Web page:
I’ve had the chance to play the Outriders demo for a few hours ahead of the public opening, and I can confirm that it’s an enjoyable looter shooter that, while not exactly groundbreaking, offers an incredibly empowered experience. It’s nice to play a game that makes you feel like the baddest person walking the face of the planet. We’ll have a more detailed preview in the coming days, but for now, I’d like to talk about something a bit more minor that’s alarmingly distracting.
Outriders’ overall direction could do with some work. From the opening menu (where People Can Fly and Square Enix demand that you sign in with a Square Enix account otherwise no demo for you), you’re blasted with this operatic score that’s way too loud when trying to find an app on the Google Play Store that lets you scan QR codes. This anecdote may or may not be based on real life events.
The overall sound design for Outriders seems fine as a whole, but there’s definitely work that needs to be done in regards to fights. With a slew of abilities, bullets and grenades being thrown around during any given firefight, battles feel like the audio equivalent of a melting pot. For someone who plays a lot while wearing headphones, there’s a lot going and it can feel a bit overwhelming at times.
There are also some smaller issues with the sound design, particularly in regards to certain NPC interactions. After the game’s prologue, you’re taken on a guided tour of a world that’s plunged into chaos, but there’s certain moments where characters are getting punched or kicked and there’s no sound. At the home base area, there are even two NPCs fighting, and while the onlookers seem perfectly happy repeating the same few voice lines, there’s no noise from the fighters themselves. It’s as minor as it gets, sure, but it’s immersion breaking nonetheless.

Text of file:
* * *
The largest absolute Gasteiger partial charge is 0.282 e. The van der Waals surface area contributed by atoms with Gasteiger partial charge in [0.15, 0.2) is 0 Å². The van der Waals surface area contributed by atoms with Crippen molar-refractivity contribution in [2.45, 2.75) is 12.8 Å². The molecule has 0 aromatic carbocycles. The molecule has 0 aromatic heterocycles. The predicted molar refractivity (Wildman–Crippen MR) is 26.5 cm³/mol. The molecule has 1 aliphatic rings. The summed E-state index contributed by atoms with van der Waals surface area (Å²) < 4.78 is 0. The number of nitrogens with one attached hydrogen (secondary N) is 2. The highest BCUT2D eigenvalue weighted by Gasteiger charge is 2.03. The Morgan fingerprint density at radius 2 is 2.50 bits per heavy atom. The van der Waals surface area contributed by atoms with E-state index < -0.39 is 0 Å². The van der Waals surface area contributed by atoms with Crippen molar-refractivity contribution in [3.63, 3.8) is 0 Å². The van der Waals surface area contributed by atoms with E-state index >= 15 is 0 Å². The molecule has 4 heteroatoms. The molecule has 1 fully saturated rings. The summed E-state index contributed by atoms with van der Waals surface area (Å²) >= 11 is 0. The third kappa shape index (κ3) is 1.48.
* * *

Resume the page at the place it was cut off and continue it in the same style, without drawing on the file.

However, the most egregious aspect of the game’s direction is the camera during cutscenes. During gameplay, everything is hunky-dory and you’re always given a good view of the action, but cutscenes turn Outriders into something inspired by the Bourne series. For whatever reason, conversations and plot points in Outriders, especially during the initial prologue, feel like they’re being filmed on a shaky camera during an earthquake. I’m looking to play a good shooter here, not feel like I’m watching Cloverfield.
It’s worse as the framerate seems to take a dive during cutscenes that are rendered in-engine too, so you’re being shaken around while characters feel like they’re moving in a more stuttery manner than they should. I’m not sure if it’s meant to be an intentional decision to make Outriders more cinematic, or just an aspect of the game that could do with tightening up, but the result is jarring nonetheless.
With a month out from launch, it might be a lot to ask People Can Fly to adjust a core part of the game’s storytelling, but this shaky cam stuff needs to be dialled down a bit. Seriously. I know I can turn the sound down to stop it from being too loud, but I can’t hold my TV steady to stop the game’s shaky cam.
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